A wildfowler looking across a field at dawn
A wildfowler looking across a field at dawn

Where do I start?

To be successful when it comes to wildfowling a certain level of skill and knowledge is essential.

As well as understanding the habitat, including tides, you need to be able to identify legal quarry species in poor light and difficult weather conditions.

Often, despite many hours spent on the marsh, you might not fire a single shot but, when you do, it is important that you have a dog to retrieve the bird from the mud or water.

An intimate knowledge of the coast is a prerequisite to this sport. The inexperienced wildfowler can easily be cut off from the land by the twice-daily tides or become disorientated by the sudden descent of fog.

Due to the migratory nature of the birds and the need to protect their populations, wildfowling is heavily regulated, that said providing you are a good shot and experienced at shooting birds getting involved in wildfowling is relatively easy.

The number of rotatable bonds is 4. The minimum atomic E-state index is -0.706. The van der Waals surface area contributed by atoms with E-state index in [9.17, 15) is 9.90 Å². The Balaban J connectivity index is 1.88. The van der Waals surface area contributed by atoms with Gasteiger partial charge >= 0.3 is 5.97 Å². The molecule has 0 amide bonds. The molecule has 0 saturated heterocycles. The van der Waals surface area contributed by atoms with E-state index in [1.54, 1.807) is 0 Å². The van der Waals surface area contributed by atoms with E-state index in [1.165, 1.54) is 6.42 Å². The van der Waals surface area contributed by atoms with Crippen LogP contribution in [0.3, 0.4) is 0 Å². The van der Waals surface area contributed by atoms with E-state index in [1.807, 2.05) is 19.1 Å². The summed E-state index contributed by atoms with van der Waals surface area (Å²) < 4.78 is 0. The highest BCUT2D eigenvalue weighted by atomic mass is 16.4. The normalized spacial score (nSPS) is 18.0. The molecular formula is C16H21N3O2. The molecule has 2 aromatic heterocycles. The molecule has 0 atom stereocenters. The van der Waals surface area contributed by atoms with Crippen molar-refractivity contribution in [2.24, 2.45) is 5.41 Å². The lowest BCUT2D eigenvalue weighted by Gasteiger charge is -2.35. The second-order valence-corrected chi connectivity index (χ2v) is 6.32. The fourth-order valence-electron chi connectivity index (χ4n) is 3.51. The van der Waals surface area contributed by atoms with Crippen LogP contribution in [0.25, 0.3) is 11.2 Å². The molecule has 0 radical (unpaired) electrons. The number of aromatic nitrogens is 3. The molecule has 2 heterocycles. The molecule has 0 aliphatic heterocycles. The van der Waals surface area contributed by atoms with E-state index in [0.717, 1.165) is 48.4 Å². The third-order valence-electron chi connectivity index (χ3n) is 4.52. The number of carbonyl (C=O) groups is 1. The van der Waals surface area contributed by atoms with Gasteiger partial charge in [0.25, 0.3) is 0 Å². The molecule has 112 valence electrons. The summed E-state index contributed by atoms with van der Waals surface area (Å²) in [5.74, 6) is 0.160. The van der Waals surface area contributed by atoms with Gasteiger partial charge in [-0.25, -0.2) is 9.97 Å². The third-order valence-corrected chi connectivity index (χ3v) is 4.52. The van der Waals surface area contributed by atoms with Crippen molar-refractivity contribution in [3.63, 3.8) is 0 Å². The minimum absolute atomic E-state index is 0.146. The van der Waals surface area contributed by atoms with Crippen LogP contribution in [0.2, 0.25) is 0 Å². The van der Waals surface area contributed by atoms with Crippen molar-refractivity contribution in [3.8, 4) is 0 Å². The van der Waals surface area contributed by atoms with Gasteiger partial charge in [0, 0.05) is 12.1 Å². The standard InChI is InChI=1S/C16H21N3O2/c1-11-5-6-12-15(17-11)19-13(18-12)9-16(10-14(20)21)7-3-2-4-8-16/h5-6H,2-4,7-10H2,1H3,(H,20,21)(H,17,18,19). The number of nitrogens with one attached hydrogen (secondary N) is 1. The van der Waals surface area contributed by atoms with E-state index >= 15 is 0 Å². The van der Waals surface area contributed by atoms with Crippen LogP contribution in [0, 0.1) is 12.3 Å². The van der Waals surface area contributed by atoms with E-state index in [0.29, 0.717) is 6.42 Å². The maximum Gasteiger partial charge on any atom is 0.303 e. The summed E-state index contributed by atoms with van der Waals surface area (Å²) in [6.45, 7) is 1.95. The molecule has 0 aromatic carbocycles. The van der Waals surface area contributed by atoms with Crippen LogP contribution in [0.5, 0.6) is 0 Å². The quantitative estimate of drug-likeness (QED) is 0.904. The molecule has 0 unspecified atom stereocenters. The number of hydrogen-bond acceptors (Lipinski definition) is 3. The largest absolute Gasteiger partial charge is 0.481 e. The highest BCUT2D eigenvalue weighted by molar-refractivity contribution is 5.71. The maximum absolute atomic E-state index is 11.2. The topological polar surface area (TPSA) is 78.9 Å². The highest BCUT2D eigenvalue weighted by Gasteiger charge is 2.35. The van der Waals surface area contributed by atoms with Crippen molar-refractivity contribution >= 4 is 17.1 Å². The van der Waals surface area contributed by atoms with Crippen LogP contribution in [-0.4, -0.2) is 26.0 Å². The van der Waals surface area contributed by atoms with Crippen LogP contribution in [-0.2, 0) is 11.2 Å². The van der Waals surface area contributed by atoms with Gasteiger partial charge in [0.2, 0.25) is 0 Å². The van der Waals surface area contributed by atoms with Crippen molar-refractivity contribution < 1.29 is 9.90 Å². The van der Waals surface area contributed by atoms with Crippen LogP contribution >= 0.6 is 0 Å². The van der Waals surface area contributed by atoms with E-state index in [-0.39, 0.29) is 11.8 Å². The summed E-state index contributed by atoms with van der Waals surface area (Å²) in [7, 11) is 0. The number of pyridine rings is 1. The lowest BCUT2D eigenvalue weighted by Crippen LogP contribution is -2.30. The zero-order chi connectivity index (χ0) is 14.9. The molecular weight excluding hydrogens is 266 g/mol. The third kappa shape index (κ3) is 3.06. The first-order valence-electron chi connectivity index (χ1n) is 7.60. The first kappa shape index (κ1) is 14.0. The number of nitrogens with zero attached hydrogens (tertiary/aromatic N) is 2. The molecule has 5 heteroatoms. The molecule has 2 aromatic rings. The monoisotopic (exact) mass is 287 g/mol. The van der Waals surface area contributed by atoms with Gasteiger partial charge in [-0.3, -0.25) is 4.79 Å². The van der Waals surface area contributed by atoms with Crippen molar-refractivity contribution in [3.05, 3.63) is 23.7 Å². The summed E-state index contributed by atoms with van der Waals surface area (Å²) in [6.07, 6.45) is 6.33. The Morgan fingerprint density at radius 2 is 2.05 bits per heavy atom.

The BASC Wildfowling Permit Scheme

Exclusive to BASC members, this scheme provides shooting opportunities for those members wishing to experience wildfowling in different parts of the country or even to get their first taste of the sport.

This scheme is designed for both the novice and experienced wildfowler and will help you find shooting opportunities.

If you would like to go wildfowling, but are not a member of a wildfowling club, then this booklet gives you information on where you can go shooting at any of the BASC-affiliated wildfowling clubs.

In most cases, unless you are very experienced, you will be accompanied to the foreshore by a member of the permit issuing club – which is a great opportunity for you to learn from those with more experience than you.

Find out more about the permit scheme